In terms of looking at a personal injury claims calculator, it could only ever provide a rough estimate of what you’d be likely to receive for your injuries. However, we have chosen to look at the Judicial College’s guidelines to outline the brackets for certain injuries. Please note, if your injury does not appear here, don’t worry, you could still claim for it. Just call us and we’ll give you the guideline amount for the specific injury you’ve received.
|Minor Head/Brain Injury||The level of your award would be affected by how severe the injury was initially, how long it took you to recover, whether headaches affected you, and how bad the continuing symptoms were||Up to £11,200|
|Minor injuries to the eye||Being struck, fumes and smoke exposure, liquid splashes could cause vision interference and pain that is temporary||Up to £7,650|
|Injuries to the Neck – Moderate||Those injuries that might have made an existing problem worse. Or soft tissue injury that is deemed moderate which leaves you with a fairly lengthy recovery as well as leaving you vulnerable to nuisance symptoms or further trauma||£6,920 - £12,050|
|Injuries to the back – Minor||Recovery without requirement for surgery within around 2-5 years||£6,920 - £10.970|
|Elbow injury Minor or moderate||Tennis elbow, simple fracture and lacerations could be included here – no permanent damage||Up to £11,040|
|Hand injury – Moderate||Deep cuts, crushes, soft tissue injures and penetrating wounds – permanent symptoms ranging from non-intrusive symptoms remaining to permanent disability||£5,110 - £11,640|
|Injuries to the thumb – Minor||For example, a fracture leaving some residual stiff feeling||Up to £3,460|
|Injuries to the ankle – Minor||Feeling of insecurity with the ankle, some tendon damage||£6,380 - £11,040|
|Simple facial fracture||Undisplaced, with a full recovery||£1,500 - £2,210|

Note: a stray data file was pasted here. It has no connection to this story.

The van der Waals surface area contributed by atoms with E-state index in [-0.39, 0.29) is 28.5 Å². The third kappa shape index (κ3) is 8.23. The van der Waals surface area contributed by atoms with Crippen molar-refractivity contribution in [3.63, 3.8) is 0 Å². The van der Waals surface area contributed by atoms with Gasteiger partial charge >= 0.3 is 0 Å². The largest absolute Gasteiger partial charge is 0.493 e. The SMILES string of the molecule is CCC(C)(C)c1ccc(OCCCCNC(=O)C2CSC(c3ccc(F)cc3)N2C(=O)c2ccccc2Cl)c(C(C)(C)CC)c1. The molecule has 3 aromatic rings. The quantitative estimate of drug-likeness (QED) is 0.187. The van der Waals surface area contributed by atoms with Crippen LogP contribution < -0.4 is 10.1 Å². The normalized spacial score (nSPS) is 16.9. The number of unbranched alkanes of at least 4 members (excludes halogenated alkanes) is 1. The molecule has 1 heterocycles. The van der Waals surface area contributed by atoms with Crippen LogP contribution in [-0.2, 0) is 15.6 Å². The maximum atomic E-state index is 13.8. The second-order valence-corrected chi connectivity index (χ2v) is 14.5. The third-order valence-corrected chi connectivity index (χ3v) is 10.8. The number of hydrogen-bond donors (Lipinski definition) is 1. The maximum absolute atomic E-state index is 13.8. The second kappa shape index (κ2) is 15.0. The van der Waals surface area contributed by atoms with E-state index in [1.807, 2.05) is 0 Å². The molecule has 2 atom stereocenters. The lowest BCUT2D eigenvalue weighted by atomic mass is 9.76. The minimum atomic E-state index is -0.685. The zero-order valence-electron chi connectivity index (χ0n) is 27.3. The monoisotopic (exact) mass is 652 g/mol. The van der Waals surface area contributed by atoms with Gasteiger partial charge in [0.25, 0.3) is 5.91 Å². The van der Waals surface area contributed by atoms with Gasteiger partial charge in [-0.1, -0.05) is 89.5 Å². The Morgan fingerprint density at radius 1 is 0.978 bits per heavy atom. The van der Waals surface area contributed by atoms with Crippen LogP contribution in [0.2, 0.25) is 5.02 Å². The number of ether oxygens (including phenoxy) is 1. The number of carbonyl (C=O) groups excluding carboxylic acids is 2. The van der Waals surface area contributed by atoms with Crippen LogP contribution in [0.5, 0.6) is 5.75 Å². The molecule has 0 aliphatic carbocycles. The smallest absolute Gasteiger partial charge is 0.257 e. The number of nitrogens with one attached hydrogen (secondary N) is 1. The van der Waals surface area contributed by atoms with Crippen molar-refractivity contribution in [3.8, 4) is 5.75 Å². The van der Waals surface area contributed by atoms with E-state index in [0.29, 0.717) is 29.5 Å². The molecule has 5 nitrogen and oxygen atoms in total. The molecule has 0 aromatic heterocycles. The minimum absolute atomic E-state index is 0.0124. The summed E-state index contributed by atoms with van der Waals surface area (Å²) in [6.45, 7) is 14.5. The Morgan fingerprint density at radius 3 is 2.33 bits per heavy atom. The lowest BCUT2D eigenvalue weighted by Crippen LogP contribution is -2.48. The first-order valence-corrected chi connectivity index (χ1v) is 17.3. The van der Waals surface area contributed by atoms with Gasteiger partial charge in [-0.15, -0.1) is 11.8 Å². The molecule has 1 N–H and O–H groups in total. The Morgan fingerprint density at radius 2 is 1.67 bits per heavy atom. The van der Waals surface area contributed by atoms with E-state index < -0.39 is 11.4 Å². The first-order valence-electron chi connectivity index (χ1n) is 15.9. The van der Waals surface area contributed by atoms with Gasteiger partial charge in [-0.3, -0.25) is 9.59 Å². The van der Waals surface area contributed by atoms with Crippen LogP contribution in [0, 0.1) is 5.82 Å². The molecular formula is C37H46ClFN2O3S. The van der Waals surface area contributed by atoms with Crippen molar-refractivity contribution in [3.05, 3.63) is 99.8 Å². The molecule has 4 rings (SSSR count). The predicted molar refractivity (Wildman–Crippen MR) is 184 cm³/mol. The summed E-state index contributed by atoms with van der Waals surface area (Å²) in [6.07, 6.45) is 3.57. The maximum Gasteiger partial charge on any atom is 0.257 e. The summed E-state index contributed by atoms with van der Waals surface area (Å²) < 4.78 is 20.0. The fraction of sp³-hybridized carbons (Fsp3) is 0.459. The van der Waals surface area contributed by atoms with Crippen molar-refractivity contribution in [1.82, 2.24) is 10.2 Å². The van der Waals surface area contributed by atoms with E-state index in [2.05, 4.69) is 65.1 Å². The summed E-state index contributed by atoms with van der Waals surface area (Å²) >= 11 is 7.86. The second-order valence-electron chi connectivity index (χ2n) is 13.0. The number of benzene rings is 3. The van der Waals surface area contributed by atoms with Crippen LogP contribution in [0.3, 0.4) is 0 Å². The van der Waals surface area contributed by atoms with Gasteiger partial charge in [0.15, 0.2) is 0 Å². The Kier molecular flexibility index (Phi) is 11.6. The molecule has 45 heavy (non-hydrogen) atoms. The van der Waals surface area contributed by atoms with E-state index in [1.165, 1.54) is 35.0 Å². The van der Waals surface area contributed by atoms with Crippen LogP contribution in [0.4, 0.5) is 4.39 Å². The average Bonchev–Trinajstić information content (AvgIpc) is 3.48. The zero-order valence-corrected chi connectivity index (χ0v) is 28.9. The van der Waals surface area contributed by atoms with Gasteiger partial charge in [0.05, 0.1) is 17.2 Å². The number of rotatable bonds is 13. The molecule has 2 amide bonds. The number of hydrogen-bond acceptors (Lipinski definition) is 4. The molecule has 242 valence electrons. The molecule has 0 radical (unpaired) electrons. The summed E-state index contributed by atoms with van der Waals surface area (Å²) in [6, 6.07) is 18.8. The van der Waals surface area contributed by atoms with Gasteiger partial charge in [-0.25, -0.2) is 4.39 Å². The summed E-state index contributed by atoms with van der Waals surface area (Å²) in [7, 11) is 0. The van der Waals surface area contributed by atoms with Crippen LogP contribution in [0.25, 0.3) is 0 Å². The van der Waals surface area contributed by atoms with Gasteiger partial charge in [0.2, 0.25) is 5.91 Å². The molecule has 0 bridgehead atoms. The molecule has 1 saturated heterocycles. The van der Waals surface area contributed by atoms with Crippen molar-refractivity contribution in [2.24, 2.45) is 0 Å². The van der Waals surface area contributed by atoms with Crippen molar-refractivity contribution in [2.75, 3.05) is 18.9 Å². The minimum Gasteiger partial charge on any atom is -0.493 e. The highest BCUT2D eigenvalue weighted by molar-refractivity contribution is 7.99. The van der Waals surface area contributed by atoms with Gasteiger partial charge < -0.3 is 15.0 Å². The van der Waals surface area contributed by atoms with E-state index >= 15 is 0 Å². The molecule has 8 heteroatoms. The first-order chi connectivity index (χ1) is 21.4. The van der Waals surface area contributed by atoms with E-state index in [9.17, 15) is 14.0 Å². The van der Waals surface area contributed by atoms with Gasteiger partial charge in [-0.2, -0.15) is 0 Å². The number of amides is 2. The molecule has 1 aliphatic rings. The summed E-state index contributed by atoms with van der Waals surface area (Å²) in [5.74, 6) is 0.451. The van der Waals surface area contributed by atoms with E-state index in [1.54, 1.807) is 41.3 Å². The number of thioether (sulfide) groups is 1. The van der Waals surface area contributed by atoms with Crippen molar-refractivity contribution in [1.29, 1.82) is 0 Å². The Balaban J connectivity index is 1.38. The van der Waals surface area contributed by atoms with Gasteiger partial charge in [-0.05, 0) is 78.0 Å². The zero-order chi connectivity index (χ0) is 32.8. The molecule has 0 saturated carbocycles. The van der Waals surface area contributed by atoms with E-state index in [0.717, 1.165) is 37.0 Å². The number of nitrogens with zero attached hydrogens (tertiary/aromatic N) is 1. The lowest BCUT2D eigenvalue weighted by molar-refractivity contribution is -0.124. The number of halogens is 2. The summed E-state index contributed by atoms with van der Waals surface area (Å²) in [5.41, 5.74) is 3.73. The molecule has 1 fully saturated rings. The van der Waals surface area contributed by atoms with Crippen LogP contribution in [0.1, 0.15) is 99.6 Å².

Not only could an injured at work during a probation period claim bring you a settlement for the injury/ies themselves, but also you could be compensated for the costs associated with the injury, such as:
- Lost earnings (Both actual and potential)
- Expenses for medical treatment/aids
- Expenses for travel related to the injury or your claim
- Costs for care
If you are not certain that some costs you’ve faced would be covered in an injured at work during a probation period claim, then why not call us – we’d be happy to discuss this with you.
If you’re left financially worse off due to being injured at work during a probation period, you may consider shelving plans to make personal injury claims because you may fear you would not have the money to do so. This is where no win no fee really comes into its own. You would not need money upfront to retain the services of claiming for being injured during a probation period. In addition to this, the lawyer’s fees would be paid from the settlement you were awarded, as a percentage of that, so you would not have to find money to fund your claim -as it would be part of your award.
Using an expert personal injury lawyer provided by Legal Expert could be just what you need not only to fight for compensation on your behalf but fight for the maximum payout possible for your personal injury claim. If you had an accident at work during your probation period, then our helpline on 0800 073 8804 could provide free legal advice on making no win no fee claims for being injured at work during a probation period. You are under no obligation to take the advice, or even use our service, but we could be in a great position to provide you with a highly experienced personal injury solicitor that has the knowledge and the experience in workplace injury law to fight your corner.
Below, we have collated some links to other useful guides and resources. We hope you find them useful.
Injuries from work – A general guide -This guide covers a number of situations where you could have an injury because of work, and what to do about it.
Your rights after a work accident – Information about your rights could be covered here.
Making a claim for an accident at work – This guide may be of use for accident at work claimants.
HSE Statistics for 2017/18 – Workplace statistics can be seen here.
Information about sick pay at work – You can see the government’s resource on SSP here.